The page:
Student & Youth Travel Association (SYTA), the international professional trade association promoting student and youth travel, and BONARD, an independent market research company, have just released their Student Travel Business Barometer 2019 Annual Report. This is the first-ever international report to gather quantitative data for the student group travel market, and provides important benchmarking for measuring growth in the recovery following the outbreak of COVID-19.
Carylann Assante, SYTA CEO, noted that the idea behind this landmark industry study was to establish a data platform for the global student group travel industry. This segment of the tourism industry lacks recognition, particularly at the government level where funding and recovery aid decisions are made, due to absence of reliable measurement. The data gathered from 2019 measured three main performance indicators: number of students traveling, average trip duration and average group size.
“Our 2019 Business Barometer shows that the student and youth group travel industry is a significant industry segment that was on course to achieve its greatest year ever, prior to the outbreak of COVID-19,” said Assante. “The pandemic brought that growth to a screeching halt, but the great value in our Business Barometer is that we now have a benchmark of real data that we can use to measure growth as we hopefully move into recovery phase in late 2020, 2021 and beyond.”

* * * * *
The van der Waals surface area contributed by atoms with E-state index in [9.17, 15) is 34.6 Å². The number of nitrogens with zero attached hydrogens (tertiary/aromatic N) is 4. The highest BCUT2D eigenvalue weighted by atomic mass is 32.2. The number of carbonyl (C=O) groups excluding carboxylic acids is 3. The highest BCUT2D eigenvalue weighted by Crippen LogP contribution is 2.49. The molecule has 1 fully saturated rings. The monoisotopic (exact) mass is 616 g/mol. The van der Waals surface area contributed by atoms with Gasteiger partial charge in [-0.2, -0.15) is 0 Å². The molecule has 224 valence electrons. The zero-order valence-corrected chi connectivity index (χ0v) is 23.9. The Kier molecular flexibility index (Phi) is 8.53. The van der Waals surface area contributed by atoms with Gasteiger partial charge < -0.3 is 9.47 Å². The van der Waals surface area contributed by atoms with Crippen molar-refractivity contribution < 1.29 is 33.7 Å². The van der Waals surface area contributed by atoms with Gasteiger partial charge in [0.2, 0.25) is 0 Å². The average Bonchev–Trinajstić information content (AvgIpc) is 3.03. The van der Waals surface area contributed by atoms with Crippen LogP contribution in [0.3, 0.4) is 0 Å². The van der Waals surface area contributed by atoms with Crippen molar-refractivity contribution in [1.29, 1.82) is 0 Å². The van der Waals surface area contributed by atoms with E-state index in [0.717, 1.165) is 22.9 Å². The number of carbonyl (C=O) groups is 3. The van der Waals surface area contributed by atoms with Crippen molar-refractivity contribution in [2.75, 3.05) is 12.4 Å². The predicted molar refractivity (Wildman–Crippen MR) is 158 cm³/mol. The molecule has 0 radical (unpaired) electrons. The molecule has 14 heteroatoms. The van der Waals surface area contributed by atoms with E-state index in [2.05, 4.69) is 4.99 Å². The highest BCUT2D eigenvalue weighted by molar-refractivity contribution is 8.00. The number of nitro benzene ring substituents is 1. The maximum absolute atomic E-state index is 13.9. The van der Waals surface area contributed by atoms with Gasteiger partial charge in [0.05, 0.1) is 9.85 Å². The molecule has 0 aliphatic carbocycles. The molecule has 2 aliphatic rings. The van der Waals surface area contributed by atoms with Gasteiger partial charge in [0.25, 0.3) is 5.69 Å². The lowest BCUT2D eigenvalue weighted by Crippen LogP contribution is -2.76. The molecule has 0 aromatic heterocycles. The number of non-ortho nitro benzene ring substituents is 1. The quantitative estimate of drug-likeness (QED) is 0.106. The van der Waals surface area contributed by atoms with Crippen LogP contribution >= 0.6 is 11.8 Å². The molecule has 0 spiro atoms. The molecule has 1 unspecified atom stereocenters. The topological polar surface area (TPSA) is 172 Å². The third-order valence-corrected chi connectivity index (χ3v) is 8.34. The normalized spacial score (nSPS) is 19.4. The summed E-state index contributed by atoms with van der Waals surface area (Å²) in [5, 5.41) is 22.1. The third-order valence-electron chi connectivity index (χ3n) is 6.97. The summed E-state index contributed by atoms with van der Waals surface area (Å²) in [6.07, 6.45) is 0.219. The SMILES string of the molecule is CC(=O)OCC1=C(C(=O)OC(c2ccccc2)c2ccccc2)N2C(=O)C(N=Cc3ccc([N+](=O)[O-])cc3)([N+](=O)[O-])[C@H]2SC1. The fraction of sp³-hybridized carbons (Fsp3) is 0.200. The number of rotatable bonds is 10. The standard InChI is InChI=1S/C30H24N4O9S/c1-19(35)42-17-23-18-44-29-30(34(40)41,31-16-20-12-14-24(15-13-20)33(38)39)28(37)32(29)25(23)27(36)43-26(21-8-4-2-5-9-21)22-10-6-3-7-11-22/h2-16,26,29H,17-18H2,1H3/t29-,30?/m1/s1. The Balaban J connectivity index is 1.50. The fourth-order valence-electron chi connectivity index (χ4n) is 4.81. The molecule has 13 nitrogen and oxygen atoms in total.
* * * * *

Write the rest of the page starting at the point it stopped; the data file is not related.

The initiative was joined by 149 student tour operators from 26 countries across the world, which included both SYTA members and non-members. Overall, responding businesses represented 1.8 million traveling students. According to Patrik Pavlacic, Head of Research at BONARD, this gave the project a strong voice internationally. The study was conducted quarterly, although the interruption of business due to the coronavirus necessitated a merged survey for Q3 and Q4.
Most recent data points to a healthy and growing sector pre-COVID-19
In line with a growing appetite among parents to invest in the education of their children, the majority of student tour operators noted an increase in demand for student travel in 2019. Of all quarters, Q2 recorded the highest number of respondents (65%) reporting a year-on-year increase in the number of students traveling domestically. Q4 and Q1 also performed strongly, with 60% and 54% of business reporting growth in customer volume. Regarding international trips, the biggest number of operators that saw an increase in student numbers was recorded in Q3 (56%), with Q2 (52%) and Q1 (46%) following closely.
“We hope that these numbers predict a good sign for recovery later this year and into 2021,” said Assante. “If we can count on the strength of Q1, Q2 and Q4 in 2019, we are optimistic that we may be able to see a rebound in business in Q4 of 2020 and Q1 and Q2 of 2021. Of course the majority of our business is derived from school trips, so school openings around the world will be the real determinant of our recovery.”